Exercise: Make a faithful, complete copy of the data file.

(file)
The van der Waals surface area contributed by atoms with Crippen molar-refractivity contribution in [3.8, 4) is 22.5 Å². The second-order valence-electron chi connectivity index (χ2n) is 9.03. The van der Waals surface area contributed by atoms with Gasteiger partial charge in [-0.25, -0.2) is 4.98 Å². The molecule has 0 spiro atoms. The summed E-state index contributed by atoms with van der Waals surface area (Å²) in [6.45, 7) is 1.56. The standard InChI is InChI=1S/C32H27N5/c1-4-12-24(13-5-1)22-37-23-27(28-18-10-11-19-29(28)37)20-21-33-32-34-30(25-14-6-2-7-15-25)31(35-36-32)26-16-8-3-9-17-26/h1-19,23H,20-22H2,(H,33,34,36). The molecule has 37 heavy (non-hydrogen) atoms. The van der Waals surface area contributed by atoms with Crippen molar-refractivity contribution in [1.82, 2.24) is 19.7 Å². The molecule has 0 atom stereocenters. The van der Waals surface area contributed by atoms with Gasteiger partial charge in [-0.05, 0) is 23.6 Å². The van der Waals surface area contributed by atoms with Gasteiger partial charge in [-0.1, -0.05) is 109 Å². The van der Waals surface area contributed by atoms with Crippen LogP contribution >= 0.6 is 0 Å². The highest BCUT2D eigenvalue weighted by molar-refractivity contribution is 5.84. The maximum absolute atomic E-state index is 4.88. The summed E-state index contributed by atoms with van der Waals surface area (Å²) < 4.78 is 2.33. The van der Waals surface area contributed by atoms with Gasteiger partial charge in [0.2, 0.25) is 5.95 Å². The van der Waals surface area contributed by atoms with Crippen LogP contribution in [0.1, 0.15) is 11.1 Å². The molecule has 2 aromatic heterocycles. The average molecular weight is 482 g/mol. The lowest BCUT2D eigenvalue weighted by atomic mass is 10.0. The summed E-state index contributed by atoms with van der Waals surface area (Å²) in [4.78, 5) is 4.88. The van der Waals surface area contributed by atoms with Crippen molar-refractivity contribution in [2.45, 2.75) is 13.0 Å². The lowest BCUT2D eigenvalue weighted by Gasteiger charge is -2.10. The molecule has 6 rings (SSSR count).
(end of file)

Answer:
The van der Waals surface area contributed by atoms with Crippen molar-refractivity contribution in [3.8, 4) is 22.5 Å². The second-order valence-electron chi connectivity index (χ2n) is 9.03. The van der Waals surface area contributed by atoms with Gasteiger partial charge in [-0.25, -0.2) is 4.98 Å². The molecule has 0 spiro atoms. The summed E-state index contributed by atoms with van der Waals surface area (Å²) in [6.45, 7) is 1.56. The standard InChI is InChI=1S/C32H27N5/c1-4-12-24(13-5-1)22-37-23-27(28-18-10-11-19-29(28)37)20-21-33-32-34-30(25-14-6-2-7-15-25)31(35-36-32)26-16-8-3-9-17-26/h1-19,23H,20-22H2,(H,33,34,36). The molecule has 37 heavy (non-hydrogen) atoms. The van der Waals surface area contributed by atoms with Crippen molar-refractivity contribution in [1.82, 2.24) is 19.7 Å². The molecule has 0 atom stereocenters. The van der Waals surface area contributed by atoms with Gasteiger partial charge in [-0.05, 0) is 23.6 Å². The van der Waals surface area contributed by atoms with Gasteiger partial charge in [-0.1, -0.05) is 109 Å². The van der Waals surface area contributed by atoms with Crippen LogP contribution >= 0.6 is 0 Å². The highest BCUT2D eigenvalue weighted by molar-refractivity contribution is 5.84. The maximum absolute atomic E-state index is 4.88. The summed E-state index contributed by atoms with van der Waals surface area (Å²) < 4.78 is 2.33. The van der Waals surface area contributed by atoms with Gasteiger partial charge in [0.2, 0.25) is 5.95 Å². The van der Waals surface area contributed by atoms with Crippen LogP contribution in [0.1, 0.15) is 11.1 Å². The molecule has 2 aromatic heterocycles. The average molecular weight is 482 g/mol. The lowest BCUT2D eigenvalue weighted by atomic mass is 10.0. The summed E-state index contributed by atoms with van der Waals surface area (Å²) in [4.78, 5) is 4.88. The van der Waals surface area contributed by atoms with Crippen molar-refractivity contribution in [2.45, 2.75) is 13.0 Å². The lowest BCUT2D eigenvalue weighted by Gasteiger charge is -2.10. The molecule has 6 rings (SSSR count).